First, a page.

Costume-ology on the First Week of Bonnie and Clyde

Good grief I have become so lazy… This last week, I was getting up at 6:00am in order to join a carpool to work at 8:00, whereupon I’d work until 4:30pm, then carpool back home.

And I am so tired. Ha! No good excuses, except to explain that I have developed some horrible habits since my job at my former university ended, and screwing up my sleeping habits was high among them! By the time this last Friday came around, I was so tired at work my coffee was no longer effective, my eyes were watering, and it was all I could do just to keep quiet as I continually yawned…

But I have to say, I am having a blast!! I love this experience so far! The small group of people that I am working with on La Jolla Playhouse’s Bonnie and Clyde are really great–there were 6 costume technicians sewing in the shop–and we laugh and joke and debate together but we don’t waste time. Every one of us truly loves what we’re doing, and it’s fun to make things together, but we know we must remain diligent and on task. It’s truly a professional group of folk that can have fun and still get things done.

I’ve been hired as a Stitcher. In costume-shop-terms, that’s the member of a “cutting team” who is responsible for actually sewing the garments that have been previously patterned and cut out by other people. I assemble whatever pieces of the costumes I’m told to, as well as help complete the myriad of alterations that are needed on clothing already built.

Usually, a cutting team involves a Cutter/Draper as the leader. She translates the designer’s picture into reality, developing the pattern and cutting it out of craft paper. Then this person hands off the pattern to her assistant, also known as a First Hand who cuts the pattern out of the chosen fabric as well as all the linings & interfacings and such. Then it gets handed to me (the stitcher), and I assemble those pieces under their supervision. There may be several stitchers or first hands on a team, depending on how many costumes are assigned to it and the nature of the construction.

My experience in this shop is unique, since there are so few of us that there is really only one team. This week, we did mostly alterations, but toward the end we cut out some of the garments from the fabric that had arrived for us from New York City, chosen by the designer and his assistants who are selecting it from the plethora of options there in NYC’s fabric district.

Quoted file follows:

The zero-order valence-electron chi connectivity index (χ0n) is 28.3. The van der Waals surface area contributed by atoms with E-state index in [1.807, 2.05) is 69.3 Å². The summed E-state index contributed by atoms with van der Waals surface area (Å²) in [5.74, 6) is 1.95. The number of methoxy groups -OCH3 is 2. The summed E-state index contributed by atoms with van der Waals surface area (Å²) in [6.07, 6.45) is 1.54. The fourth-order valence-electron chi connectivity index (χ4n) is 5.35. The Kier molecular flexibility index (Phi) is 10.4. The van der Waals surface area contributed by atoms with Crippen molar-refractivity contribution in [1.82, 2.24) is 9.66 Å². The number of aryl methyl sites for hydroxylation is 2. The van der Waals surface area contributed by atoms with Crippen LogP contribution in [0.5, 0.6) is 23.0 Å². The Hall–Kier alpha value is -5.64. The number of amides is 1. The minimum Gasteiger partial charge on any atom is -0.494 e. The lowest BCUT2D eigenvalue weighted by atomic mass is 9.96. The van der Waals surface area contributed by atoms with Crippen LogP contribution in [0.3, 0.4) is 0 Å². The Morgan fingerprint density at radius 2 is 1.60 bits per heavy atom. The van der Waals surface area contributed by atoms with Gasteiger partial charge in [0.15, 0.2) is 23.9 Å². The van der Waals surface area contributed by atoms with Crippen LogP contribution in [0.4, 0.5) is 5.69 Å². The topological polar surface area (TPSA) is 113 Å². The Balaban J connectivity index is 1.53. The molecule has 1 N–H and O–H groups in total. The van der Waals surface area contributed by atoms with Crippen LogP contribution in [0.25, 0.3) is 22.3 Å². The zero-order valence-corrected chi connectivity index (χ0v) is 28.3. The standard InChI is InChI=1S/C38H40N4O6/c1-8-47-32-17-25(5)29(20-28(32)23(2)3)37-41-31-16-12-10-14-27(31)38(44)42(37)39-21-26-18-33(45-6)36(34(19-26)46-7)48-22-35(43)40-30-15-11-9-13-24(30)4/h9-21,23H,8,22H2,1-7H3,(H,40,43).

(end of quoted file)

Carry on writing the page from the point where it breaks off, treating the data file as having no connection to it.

At this point in the process of Bonnie and Clyde, the designer has already conceptualized what the costumes look like, drawn pictures, and had fittings with the actors using “mockups” (cheap versions of the costumes, usually out of muslin) that were altered and adjusted as needed. Now, the patterns have been tweeked and we’re actually assembling the garments for real out of real fabric.

The Costume Shop.  Sorry for the blurriness...

The Costume Shop. Sorry for the blurriness...

We have a lot to do… I’m not sure of the exact number of garments we have to build, but it’s somewhere between 9 to 11 different dresses and several miscellaneous pieces in about 3 weeks… All of them are period representations of 1930’s dust bowl fashion–charming and simple on the surface, but complicated and precise when you scratch under the surface. The colors chosen by the designer are in the sage greens, dusty roses, and rich browns that lend themselves to the antique feel of yesteryear. It’s going to be quite beautiful when it’s all done!

And so we press forward! This week, I helped repair several men’s suits from a rental house that were literally rotting away and in horrible shape, switched out a decrepit vest back for a new one, significantly altered a thick wool vest completely bound in knit ribbing, helped cut out two dresses (one of which was a linen-look asymmetrical plaid that was cut on the bias–ugh–which sadly had to be done twice because I messed up the first time), and assembled some mockup slips.

And I’ve listened to “The Lost Symbol” by Dan Brown on audiobook, as well as falling in love with the completely and totally enchanting “Inkheart” By Cornelia Funke (& read by Lynn Redgrave) that I am in the middle of and can’t recommend enough for bed-time storytelling to young girls. Any other suggestions for good audiobooks? Hard to find one on sewing…hehe…

And so. This coming week will be another adventure, and I will update you all on what I’m doing, with some pics and such. Relished Artistry is still coming along–not much to say on that front. I have to earn money to buy some lining to move onto my next projects. I am trying to figure out what I can make that’s more in the “affordable” range–$10-20, but haven’t hit upon anything yet. Perhaps I will stumble upon something soon.

Take care! Talk with ya soon! Live life with Relish!!

Advertisements

Leave a Reply

Fill in your details below or click an icon to log in:

WordPress.com Logo

You are commenting using your WordPress.com account. Log Out / Change )

Twitter picture

You are commenting using your Twitter account. Log Out / Change )

Facebook photo

You are commenting using your Facebook account. Log Out / Change )

Google+ photo

You are commenting using your Google+ account. Log Out / Change )

Connecting to %s

%d bloggers like this: